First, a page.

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Film & TV on DVD - John Doe Film News & Reviews

Greetings Film Fiends and welcome to John Doe's Film Blog. 30 years of dedicated celluloid obsession has meant that I have seen a few films. Drawing attention to some of the lesser discussed gems that I love. Cult classics, obscure curios and quality genre pictures. This blogs purpose is to translate some of my passion for these films and with luck, inspire you the reader to go check em out.

Bullitt (1968)

Bullitt: 2 Disc SE

DVD Cover
Director:Peter Yates
Writer:Alan Trustman
Starring:Steve McQueen, Robert Vaughn, Jacqueline Bissett, Robert Duvall
Picture: Widescreen-Sound:Dolby Digital 2.0

“Look you work your side of the street, and I’ll work mine.” Frank Bullitt (Steve McQueen)

The 1967 Shelby GTO Mustang Fastback, the turtle-neck and the penetrating stare. Steve Mcqueen is the king of cool as Frank Bullitt, a San Francisco police Detective who side swipes the bureaucracy and red tape to get the job done.

Bullitt changed the way police stories were told, paving the way for Dirty Harry, Popeye Doyle (The French Connection) and Serpico. This is the original vigilante/anti hero cop procedural drama.

While under Frank’s charge, a Mafia Fink and two Police officers have there insides splattered all over a hotel room. Taking full responsibility, the cool one proceeds to rub, bump and crash his way through Politician Walter Chalmers (Robert Vaughn) and a host of duplicatus characters and memorable co stars.

Deliberately paced, with fly on the wall cinematography, the minimalist script, realistic dialogue and focused performances create a quality cop thriller. Composer Lalo Schiffrin’s crackling score is the icing on the cake.

Realism through attention to detail was Director Peter Yates and Producer/Star Steve McQueen’s paramount concern. Using real law enforcement personnel and medical staff as extras the film achieves a real sense of urgency and a documentary feel of authenticity.

John Doe says9/10)
From its bloody shotgun assassination beginning all the way to the nail biting airport finale (saluted in Michael Mann’s Heat.) I am always pulled into this ambiguous world that demands your undivided attention.

The Man from U.N.C.L.E himself Robert Vaughn is at his self serving, two faced best. A very young Robert Duvall turns up as a taxi driver and Jacqueline Bisset may not be a great thespian but she is very watchable.

The film really captures the routine of police work, long tedious hours of following bread crumbs. Stakeouts with no results and the abrupt, sudden excitement of a clue or confrontation

The DVD:
This deluxe 2 disc SE contains an informative commentary by Director Peter Yates (Krull, The Dresser, Mother Jugs and Speed). A well researched feature length doco on The Cooler King himself McQueen and a 5 minute featurette which includes practicing the stunts of the film on a racetrack. Not to be overlooked is an essential for wannabe filmmakers, that examines the art of Film editing.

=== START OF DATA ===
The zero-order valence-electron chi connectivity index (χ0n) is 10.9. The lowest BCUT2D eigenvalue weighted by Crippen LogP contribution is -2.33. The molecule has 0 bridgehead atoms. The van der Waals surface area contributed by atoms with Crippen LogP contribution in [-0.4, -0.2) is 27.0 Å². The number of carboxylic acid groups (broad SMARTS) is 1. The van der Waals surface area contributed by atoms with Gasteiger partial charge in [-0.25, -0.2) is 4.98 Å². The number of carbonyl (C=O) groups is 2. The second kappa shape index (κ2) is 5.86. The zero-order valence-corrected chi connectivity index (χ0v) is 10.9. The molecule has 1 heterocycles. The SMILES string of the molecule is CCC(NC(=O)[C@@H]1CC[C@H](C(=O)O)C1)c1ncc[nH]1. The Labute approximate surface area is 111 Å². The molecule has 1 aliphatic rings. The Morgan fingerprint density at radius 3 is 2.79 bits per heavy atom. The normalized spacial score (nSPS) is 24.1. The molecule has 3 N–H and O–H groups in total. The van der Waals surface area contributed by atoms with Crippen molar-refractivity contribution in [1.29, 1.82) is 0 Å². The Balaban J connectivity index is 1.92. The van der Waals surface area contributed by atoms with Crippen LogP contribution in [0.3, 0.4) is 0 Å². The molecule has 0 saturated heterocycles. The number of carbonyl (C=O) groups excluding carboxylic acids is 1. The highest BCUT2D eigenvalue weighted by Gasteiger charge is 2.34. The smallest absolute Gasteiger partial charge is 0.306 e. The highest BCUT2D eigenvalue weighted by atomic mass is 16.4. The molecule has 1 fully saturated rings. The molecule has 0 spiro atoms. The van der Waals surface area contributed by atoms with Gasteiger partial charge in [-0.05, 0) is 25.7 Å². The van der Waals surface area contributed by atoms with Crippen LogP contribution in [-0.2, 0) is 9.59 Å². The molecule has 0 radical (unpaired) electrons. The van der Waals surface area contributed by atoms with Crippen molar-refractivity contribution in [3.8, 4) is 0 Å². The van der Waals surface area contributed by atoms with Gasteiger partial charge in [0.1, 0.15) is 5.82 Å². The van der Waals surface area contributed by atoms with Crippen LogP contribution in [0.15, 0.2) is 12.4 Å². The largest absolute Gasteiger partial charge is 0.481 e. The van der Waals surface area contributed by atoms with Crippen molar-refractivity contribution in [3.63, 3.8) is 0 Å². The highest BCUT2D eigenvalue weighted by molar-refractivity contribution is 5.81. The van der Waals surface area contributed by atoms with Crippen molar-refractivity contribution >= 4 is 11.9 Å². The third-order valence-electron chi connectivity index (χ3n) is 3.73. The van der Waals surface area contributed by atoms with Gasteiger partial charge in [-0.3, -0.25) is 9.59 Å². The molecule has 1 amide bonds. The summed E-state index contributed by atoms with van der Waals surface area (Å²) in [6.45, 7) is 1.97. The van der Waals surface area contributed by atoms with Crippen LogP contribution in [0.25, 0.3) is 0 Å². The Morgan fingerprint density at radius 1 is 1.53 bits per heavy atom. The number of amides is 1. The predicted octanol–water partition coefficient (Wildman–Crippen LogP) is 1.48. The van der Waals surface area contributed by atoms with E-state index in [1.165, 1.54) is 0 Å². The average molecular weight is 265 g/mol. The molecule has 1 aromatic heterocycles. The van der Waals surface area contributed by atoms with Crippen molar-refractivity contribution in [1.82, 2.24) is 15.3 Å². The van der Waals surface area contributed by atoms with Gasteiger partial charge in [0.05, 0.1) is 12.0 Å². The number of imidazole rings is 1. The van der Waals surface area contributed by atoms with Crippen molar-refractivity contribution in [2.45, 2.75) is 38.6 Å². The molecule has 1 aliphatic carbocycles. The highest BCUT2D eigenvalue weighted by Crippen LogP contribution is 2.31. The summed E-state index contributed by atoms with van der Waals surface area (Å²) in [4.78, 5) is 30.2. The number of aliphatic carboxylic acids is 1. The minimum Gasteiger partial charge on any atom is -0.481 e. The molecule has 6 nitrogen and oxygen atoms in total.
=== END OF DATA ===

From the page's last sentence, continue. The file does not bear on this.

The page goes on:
So Feel the G’s and enjoy the undisputed champion of celluloid car chases and a plot so intricate
it warrants repeat viewings.

Do I even have to explain why this is one of the greatest moments in cinema history?
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5 Comments. [ Add A Comment ]
1. August 20th 2006 @ 22:24. Cibbuano Says:
You should have posted a picture of Jacqueline Bisset!

I've never seen this, but this is definitely my kind of film!
2. August 20th 2006 @ 23:31. JohnDoe Says:
Jacqueline Bisset in all her Beauty

There ya go Cibbuano,
A pic of Jacqueline in Bullitt to wet the appetite.
3. August 26th 2006 @ 02:54. Scarlett Says:
Great review - wasn't this voted one of the all-time best car movies, or the movie with the best car-chase scene?
4. August 26th 2006 @ 05:30. JohnDoe Says:
Hi Scarlett,

It has been voted in many polls as one of the best Cop films as well as the best car chase.

For fun, here are a 10 fantastic car chases that take place at actual speed and frighten you while they happen.

1. Claude Le Louche's Rendevous
2. John Frankenheimer Ronin and Grand Prix
3. Richard C Sarafian's Vanishing Point
4. William Friedkin's The French Connection and To Live & Die IN LA
5. Walter Hill's The Driver
6. John Hough's Dirty Mary Crazy Larry
7. Monte Hellman's Two Lane Black Top
8. H.B hallicki's Gone In 60 Seconds (Original)/Junkman
9. Eric Reid's The Hitcher
10. Peter Collinson's The Italian Job (original)

And a spare: Charles Bail's The GumBall Rally

No CG, no FX just ninja drivers proppelling there machines at obscene speed and giving us viewers heartstopping stunts that leave us awestruck.

5. August 5th 2009 @ 22:47. WhiskeyRiver Says:
Hi Joe,
I just love this video,and have it on my MySpace page,with three other videos.If you play them all together at the same time,turn off all the sound on the other vids but the car chase and listen to my profile song,(called"I just Wanna Be Your Steve McQueen")its a really fun ride!.I'm thinking of doing a review of Bullitt,..from a females point of view.If you get my meaning.Lol!

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